Knowing Jehovah’s loving interest in our welfare, God-fearing people apply Bible principles to present-day practices. For instance, because true Christians are required to ‘cleanse themselves of every defilement of flesh and spirit, perfecting holiness in God’s fear,’ they shun tobacco and mind-altering addictive drugs.—2 Corinthians 7:1.
God’s interest in human life is further seen in his counsel to maintain “a calm heart” and to avoid immoral conduct. (Proverbs 14:30; Galatians 5:19-21) By adhering to these high standards, we are protected from such things as detrimental rage and sexually transmitted diseases.
Jehovah’s concern for the lives of his people is also evident in his admonition to refrain from overeating and overdrinking. (Deuteronomy 21:18-21; Proverbs 23:20, 21) Christians are warned that greedy persons and drunkards will not inherit God’s Kingdom, that is, they will never experience the real life. (1 Corinthians 6:9, 10; 1 Peter 4:3) By encouraging moderation, Jehovah teaches us to benefit ourselves.—Isaiah 48:17.
When we abide by God’s standards, we show that we treasure our present life. Of course, even more significant is the real life. Since it is everlasting, true Christians attach more importance to it than to their present life. When Jesus Christ sacrificed his life, he subjected himself to the will of Jehovah. Obedience to his Father meant far more to him than did his life here on the earth. Jesus’ course resulted in his resurrection and in his receiving immortal life in heaven. (Romans 6:9) His death also means everlasting life for obedient mankind who exercise faith in his ransom sacrifice.—Hebrews 5:8, 9; 12:2.
Vital Law on Blood
Understandably, Jesus’ followers reflect his thinking. They seek to please God in all things, even as Christ did. For one thing, this explains why they refuse blood transfusions, which some doctors call lifesaving. Let us see how a person shows that he treasures the real life by refusing blood transfusions.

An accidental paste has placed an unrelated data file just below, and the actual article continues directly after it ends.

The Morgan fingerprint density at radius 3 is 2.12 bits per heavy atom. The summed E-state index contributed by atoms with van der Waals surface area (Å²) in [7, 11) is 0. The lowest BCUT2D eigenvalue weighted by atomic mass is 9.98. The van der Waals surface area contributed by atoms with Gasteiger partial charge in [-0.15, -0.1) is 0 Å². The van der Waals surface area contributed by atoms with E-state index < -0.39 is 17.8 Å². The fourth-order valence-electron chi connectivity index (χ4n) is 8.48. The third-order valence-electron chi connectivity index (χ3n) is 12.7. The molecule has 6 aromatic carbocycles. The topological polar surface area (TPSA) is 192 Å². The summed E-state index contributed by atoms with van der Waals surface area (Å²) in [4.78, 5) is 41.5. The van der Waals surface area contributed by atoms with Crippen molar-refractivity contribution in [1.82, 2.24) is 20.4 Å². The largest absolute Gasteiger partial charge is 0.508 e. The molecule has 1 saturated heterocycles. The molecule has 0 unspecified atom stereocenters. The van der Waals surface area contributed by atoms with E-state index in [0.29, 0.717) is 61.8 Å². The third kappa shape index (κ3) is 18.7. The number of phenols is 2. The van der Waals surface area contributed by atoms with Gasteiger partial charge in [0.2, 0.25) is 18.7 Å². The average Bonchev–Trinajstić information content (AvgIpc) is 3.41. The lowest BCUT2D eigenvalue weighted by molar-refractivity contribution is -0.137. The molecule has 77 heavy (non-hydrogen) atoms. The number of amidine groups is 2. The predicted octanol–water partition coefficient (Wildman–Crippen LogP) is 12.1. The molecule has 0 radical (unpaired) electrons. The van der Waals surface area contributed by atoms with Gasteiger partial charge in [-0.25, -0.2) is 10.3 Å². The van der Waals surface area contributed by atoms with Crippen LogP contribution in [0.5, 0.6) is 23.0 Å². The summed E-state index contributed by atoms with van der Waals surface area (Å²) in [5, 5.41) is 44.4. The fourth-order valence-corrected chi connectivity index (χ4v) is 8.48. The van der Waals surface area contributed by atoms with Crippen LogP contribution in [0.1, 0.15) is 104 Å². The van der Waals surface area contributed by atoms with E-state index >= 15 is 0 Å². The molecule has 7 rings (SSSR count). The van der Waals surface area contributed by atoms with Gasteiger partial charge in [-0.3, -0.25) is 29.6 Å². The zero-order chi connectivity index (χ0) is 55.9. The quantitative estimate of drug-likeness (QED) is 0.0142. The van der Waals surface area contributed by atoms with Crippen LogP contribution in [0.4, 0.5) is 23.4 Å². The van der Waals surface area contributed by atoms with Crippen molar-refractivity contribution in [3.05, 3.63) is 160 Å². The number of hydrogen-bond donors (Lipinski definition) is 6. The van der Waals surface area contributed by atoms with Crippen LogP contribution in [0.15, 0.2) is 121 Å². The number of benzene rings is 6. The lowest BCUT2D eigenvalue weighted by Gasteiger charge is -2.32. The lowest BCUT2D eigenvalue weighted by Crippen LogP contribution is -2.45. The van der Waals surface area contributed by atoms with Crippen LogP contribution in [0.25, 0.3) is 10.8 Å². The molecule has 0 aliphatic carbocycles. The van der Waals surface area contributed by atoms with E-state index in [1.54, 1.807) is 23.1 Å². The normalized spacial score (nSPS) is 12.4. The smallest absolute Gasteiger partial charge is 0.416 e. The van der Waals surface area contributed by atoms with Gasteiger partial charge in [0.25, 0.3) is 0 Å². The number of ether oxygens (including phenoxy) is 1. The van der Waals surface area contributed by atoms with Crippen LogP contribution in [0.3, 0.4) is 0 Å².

Like Jesus Christ, true Christians desire to be alive in God’s eyes, and that requires complete obedience to Him. God’s Word commands Christ’s followers: “Keep abstaining from things sacrificed to idols and from blood and from things strangled and from fornication.” (Acts 15:28, 29) Why was this law about blood included among the commands binding upon Christians?
The Law given to the Israelites required abstinence from blood. (Leviticus 17:13, 14) Christians are not under the Mosaic Law. But they realize that the command not to eat blood predated the Law; it had earlier been given to Noah after the Deluge. (Genesis 9:3, 4; Colossians 2:13, 14) This command applied to all the offspring of Noah, from whom all nations of the earth have descended. (Genesis 10:32) In addition, the Mosaic Law helps us to see the reason for God’s insistence on the sanctity of blood. After forbidding the Israelites to consume blood of any kind, God said: “The soul of the flesh is in the blood, and I myself have put it upon the altar for you to make atonement for your souls, because it is the blood that makes atonement by the soul in it.” (Leviticus 17:11) Blood was reserved by God for sacrificial use upon the altar. His law on the sanctity of blood reveals his authority over all life on the earth. (Ezekiel 18:4; Revelation 4:11) Seeing our life from Jehovah’s standpoint, we realize that it does not belong to us but is only entrusted to us by God.